Business News Industry People Labels & Publishers Legal Live Business

New UK Music boss sets out case for increased COVID support from government

By | Published on Friday 9 October 2020

UK Music

The new boss of UK Music, Jamie Njoku-Goodwin, has published a lengthy statement calling on government to provide more support for the music community, and especially freelancers working in it, as well as clearer guidance on when live music can resume at various different levels.

Although the UK government has committed £1.57 billion in sector-specific support for the cultural and heritage industries, it remains to be seen to what extent that benefits the music industry. A significant portion of that money is being distributed via Arts Council England’s Culture Recovery Fund, the first grants from which will be confirmed next week.

Even if a decent number of music companies and organisations benefit from that fund, that doesn’t necessarily help the large number of freelancers working in the music industry, many of whom have so far had no financial support from the UK government because of the specific criteria applied to the COVID grants offered to the self-employed.

The music industry has been calling for gaps in freelancer support to be addressed throughout the COVID pandemic. Meanwhile, in more recent weeks more wide-ranging concerns have been expressed after it became clear that the next round of general COVID support in the UK would focus on those businesses starting to return to normal as lockdown rules are slowly lifted.

That’s a problem because, for live music and night-time businesses, most COVID regulations are still in place, and – indeed – in some cases have increased again in recent weeks. This means many venues and related businesses are either still in full-on shutdown, or are operating at such limited capacity that the general COVID support schemes are no use.

Some industry reps complain that ministers have also changed their tone of late, increasingly talking about live music and night-time entertainment as being “unviable” businesses, and suggesting people working in music and other creative sectors might want to consider a career change.

Said ministers have generally denied there has been any change in tone, insisting that they are still committed to supporting the cultural industries and then referencing back to that $1.57 billion in sector-specific funding.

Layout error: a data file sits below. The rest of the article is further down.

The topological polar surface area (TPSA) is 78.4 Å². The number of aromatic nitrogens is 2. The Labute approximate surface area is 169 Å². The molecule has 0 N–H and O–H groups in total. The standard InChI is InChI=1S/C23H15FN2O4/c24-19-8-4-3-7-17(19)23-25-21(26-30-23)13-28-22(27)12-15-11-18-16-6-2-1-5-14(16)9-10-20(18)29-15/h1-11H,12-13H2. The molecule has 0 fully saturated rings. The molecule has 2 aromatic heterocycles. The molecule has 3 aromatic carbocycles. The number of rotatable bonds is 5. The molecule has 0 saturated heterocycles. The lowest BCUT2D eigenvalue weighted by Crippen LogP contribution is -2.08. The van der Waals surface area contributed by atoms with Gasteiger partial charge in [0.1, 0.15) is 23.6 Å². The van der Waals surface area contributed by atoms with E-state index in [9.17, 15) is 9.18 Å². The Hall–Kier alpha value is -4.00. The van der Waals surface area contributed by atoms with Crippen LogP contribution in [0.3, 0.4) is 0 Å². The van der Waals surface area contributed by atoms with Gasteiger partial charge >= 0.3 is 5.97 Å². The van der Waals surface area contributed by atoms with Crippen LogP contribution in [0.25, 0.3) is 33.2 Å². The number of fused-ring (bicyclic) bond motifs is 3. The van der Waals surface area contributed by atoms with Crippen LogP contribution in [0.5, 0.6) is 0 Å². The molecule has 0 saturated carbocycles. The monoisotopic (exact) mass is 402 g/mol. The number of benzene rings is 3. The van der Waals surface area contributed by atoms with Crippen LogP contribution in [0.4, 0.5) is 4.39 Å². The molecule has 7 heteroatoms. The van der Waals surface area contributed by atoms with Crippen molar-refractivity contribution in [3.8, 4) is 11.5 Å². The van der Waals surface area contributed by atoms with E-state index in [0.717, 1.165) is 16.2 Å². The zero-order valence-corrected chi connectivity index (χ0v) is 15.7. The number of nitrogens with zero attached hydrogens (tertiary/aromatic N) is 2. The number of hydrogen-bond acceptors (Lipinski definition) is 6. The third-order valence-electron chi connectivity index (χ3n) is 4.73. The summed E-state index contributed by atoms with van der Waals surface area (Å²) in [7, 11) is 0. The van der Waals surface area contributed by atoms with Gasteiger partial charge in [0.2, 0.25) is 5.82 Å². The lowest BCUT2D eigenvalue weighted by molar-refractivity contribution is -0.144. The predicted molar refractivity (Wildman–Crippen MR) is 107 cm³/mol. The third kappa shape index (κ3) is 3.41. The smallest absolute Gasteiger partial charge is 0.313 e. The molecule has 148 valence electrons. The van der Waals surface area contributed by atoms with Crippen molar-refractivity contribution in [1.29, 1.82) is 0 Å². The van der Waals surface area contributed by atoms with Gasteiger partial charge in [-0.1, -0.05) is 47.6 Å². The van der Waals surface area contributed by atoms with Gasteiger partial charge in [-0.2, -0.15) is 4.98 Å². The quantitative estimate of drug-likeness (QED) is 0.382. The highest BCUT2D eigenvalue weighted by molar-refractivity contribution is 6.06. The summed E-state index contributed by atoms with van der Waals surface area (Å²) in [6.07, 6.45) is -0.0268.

But some in the music community feel they have been cut loose by political decision makers, who won’t even explain the rationale behind the seemingly random 10pm curfew that has resulted in many night-time businesses that had found a way to just about operate in a viable way in line with COVID social distancing rules having to abandon those operations.

UK Music – and the various music industry trade bodies it works for – will be hoping that Njoku-Goodwin might get a more substantial response from the powers that be, given he has just spent two and half years as a special advisor to current Health Secretary Matt Hancock and previously worked as a press advisor for the Conservative Party.

His first statement in charge of UK Music is much more reserved than those issued by other music industry groups in recent weeks, possibly because he’s keen to not immediately damage his relationships with central government by talking too tough.

Though he does nevertheless run through the current list of industry grievances while shouting loudly about the economical and social benefits the British music industry provides the UK and all the ways the industry has been adapting since COVID began.

“The music industry has worked hard to help itself”, he writes at one point. “Two Manchester venues – Gorilla and The Deaf Institute – were saved from closure after gig promoters and one of the city’s best-loved singers, The Charlatans’ Tim Burgess, stepped into help. Many musicians have embraced some brilliant ideas to cope with COVID-19”.

“Sophie Ellis-Bextor’s Kitchen Disco was a ray of lockdown light with her live concerts from home”, he adds. “English National Opera staged the world’s first drive-in opera in a car park at Alexandra Palace. Our sector has shown incredible ingenuity and creativity to survive, and has arguably done more than any other to adapt to the new reality”.

“The £1.57 billion government support package for the arts has been incredibly welcome”, he then states, before starting his wish list. “But more help is needed for the music industry where 72% are self-employed and aren’t eligible for much of the support on offer because restrictions mean they cannot work. As Arts Minister Caroline Dinenage said this week, ‘our world-beating cultural and creative industries are absolutely nothing without the people who work in them'”.

“Critically”, he then adds, “the music industry needs an indicative date that it can work towards as part of the government’s road map for the re-opening of venues. We want to be able to stand on our own two feet, support ourselves and generate income for the economy once again”.

“The UK music industry is a commercially successful sector that was growing before the pandemic and can grow again”, he concludes. “It has the potential to become one of our country’s most important national assets over the next decade, a British success story that delivers at home and abroad. But that future depends on us saving the cultural infrastructure we have today”.

It remains to be seen if the new UK Music boss can get better answers and bolder commitments from his former colleagues in government.